The Massachusetts Appeals Court recently affirmed the Superior Court’s granting of an insurer’s motion to dismiss after finding that the standard mortgage clause in a business owner’s policy did not confer coverage on a mortgagee for loss of rent where the mortgagor had executed an assignment of rent in the event of default. Casco Bay Finance Company, LLC v. Quincy Mutual Fire Insurance Company, 77 Mass.App.Ct. 913 (August 16, 2010). To view the opinion click here and enter "08/16/2010" in the date field.

The underlying claims arose when a multi-unit rental property was seriously damaged by a fire, rendering the property uninhabitable. The plaintiff was assigned the mortgage by the mortgagee and thereafter foreclosed on the property, sustaining a large deficiency. Plaintiff then sought coverage under the business owner’s policy (the “Policy”) issued to the property owner for rent the plaintiff claimed it was entitled to receive after the assignment of the mortgage.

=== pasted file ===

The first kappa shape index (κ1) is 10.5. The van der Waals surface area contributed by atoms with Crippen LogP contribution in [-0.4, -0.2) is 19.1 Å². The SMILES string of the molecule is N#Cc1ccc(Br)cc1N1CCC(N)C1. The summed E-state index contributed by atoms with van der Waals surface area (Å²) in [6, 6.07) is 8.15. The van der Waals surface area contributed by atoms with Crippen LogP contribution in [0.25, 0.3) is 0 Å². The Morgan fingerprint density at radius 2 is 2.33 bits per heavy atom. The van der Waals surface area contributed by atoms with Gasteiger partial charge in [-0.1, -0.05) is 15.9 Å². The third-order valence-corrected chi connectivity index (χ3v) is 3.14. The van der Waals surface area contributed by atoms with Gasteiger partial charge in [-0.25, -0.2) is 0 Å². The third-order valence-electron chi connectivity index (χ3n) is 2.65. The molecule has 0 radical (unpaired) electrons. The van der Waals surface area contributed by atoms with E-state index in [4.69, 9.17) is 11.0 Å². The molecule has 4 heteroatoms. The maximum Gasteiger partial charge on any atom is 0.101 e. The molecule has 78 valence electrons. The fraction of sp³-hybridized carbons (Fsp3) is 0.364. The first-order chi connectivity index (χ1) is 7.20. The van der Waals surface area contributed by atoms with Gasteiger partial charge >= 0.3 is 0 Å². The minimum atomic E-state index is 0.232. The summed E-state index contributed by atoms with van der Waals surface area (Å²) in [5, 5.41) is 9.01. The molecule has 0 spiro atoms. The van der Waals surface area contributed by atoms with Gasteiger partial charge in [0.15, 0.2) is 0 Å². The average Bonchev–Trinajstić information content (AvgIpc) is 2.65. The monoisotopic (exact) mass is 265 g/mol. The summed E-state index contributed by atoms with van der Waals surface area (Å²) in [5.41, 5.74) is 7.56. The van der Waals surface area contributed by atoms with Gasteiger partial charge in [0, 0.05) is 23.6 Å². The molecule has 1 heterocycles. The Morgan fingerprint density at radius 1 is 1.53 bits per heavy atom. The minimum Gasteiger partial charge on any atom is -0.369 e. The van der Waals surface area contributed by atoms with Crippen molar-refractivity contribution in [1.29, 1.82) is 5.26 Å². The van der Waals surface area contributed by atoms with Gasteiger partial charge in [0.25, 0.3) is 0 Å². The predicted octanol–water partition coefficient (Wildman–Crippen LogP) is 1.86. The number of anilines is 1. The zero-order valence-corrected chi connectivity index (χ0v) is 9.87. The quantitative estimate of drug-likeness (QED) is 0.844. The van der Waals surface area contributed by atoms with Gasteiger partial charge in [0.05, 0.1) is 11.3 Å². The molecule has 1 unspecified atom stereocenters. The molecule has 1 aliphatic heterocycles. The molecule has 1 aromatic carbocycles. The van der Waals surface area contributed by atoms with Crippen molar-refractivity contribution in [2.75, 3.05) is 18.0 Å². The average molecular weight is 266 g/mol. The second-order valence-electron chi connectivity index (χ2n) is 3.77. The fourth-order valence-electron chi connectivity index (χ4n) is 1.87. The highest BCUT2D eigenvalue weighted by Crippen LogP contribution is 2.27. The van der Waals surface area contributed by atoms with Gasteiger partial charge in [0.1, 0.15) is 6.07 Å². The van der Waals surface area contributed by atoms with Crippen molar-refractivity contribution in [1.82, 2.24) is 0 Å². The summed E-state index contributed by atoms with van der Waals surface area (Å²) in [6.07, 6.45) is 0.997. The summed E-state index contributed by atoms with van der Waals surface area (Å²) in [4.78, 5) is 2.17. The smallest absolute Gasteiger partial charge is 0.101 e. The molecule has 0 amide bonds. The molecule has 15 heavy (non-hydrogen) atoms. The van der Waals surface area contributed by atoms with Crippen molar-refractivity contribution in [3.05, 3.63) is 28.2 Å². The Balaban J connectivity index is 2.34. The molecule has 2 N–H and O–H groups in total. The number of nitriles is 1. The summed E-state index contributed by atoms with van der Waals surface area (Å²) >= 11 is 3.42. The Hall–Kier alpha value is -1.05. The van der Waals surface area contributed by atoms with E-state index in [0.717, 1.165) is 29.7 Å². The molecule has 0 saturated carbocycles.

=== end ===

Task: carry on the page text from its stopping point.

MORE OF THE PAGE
The court held that the mortgage clause in the Policy, which stated that the insurer would “pay for covered loss of or damage to real estate to each mortgageholder shown in the Declarations, or in an attached schedule, in the order of precedence, as interests may appear,” did not confer coverage on the plaintiff. The court found that the clause cited by the plaintiff referred to “real estate,” not “rent,” and therefore did not apply to the lost rent alleged by the plaintiff.

The court also rejected the plaintiff’s argument that it was entitled to recover the lost rent under the coverage provided by the Policy for loss of income because such coverage was limited to actual loss of business income sustained by the insured. The court found that the loss of income coverage was for the benefit of the insured for necessary suspension of his operations, not to cover the morgagee.